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Stepped-up production means greater safety challenges for oil industry

oil rigThe more than 1,500 oil and gas industry leaders, safety professionals, managers and workers who met last month in Dallas at the 2013 Oil & Gas Safety Conference explored the challenges that accompany increased production in oil and gas drilling and discussed best operating practices, safeguards and worker training strategies .

Attendees heard about the success of the National Service, Transmission, Exploration & Production Safety (STEPS) Network, an all-volunteer organization founded in 2003 in South Texas by the industry and OSHA to reduce injuries and fatalities. With a vision statement of “Incident-Free Operations,” STEPS promotes safety, health and environmental improvement in the exploration and production of oil and gas in US onshore operations and counts among its members operators and contractors in the oil and gas exploration, production and product transmission industry in partnership with OSHA, API, AESC, IADC, IPAA, other trade associations.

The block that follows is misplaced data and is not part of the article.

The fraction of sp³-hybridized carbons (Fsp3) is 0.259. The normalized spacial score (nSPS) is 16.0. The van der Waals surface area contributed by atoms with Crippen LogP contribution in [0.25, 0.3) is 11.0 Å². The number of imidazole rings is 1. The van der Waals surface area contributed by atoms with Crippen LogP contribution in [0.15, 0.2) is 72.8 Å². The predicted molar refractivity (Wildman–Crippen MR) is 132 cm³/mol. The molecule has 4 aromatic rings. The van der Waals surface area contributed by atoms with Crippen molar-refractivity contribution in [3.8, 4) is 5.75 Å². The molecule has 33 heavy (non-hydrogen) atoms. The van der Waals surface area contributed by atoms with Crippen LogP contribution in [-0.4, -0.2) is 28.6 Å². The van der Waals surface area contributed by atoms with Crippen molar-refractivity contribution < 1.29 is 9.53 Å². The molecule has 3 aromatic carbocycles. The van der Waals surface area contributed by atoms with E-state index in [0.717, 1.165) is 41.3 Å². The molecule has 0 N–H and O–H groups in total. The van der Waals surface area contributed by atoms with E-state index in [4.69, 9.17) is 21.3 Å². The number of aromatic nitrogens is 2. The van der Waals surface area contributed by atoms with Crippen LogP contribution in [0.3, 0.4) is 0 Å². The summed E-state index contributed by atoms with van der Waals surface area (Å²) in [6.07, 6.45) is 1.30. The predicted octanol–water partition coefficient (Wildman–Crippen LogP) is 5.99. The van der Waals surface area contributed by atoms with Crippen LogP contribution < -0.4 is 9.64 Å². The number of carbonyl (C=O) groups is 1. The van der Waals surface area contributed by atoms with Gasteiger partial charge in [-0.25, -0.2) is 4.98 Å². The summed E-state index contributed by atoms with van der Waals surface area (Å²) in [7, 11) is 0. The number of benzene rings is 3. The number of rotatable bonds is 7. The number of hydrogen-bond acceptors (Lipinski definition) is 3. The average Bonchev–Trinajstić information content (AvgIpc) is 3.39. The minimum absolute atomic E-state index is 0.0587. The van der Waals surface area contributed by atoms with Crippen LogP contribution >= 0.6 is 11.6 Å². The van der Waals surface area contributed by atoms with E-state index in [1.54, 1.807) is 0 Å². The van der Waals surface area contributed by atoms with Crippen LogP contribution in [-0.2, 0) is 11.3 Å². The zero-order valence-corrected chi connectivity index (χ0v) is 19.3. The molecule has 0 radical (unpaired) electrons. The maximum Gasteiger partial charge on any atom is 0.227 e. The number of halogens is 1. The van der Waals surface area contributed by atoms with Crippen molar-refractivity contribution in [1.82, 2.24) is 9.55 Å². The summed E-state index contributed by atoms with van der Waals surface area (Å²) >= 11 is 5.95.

OSHA Assistant Secretary Dr. David Michaels addressed the conference, noting that the STEPS Network has expanded to include 17 independent networks nationwide. The Network's goal is to serve all producing regions of the United States and to eventually share their information internationally.

Dr. Michaels also discussed OSHA's upstream oil and gas safety workgroup; the agency's collaborative training efforts, including a new drilling safety course developed by Red Rocks Community College; and exposure to respirable crystalline silica during hydraulic fracturing.

The Oil and Gas Well Drilling, Servicing Safety and Health Topics page is OSHA's central location for resources on oil and gas well drilling safety and health. The page provides information on standards related to the industry and outlines recommended practices and guidelines. Five new "Fatal Facts" have also recently been added; these documents describe fatal incidents in the oil patch and provide information on practices that would have prevented them. Also new to the site are the Silica Exposure during Hydraulic Fracturing Info Sheet (PDF*) and a Spanish translation (PDF*) of the OSHA-NIOSH Hazard Alert on Hydraulic Fracturing.

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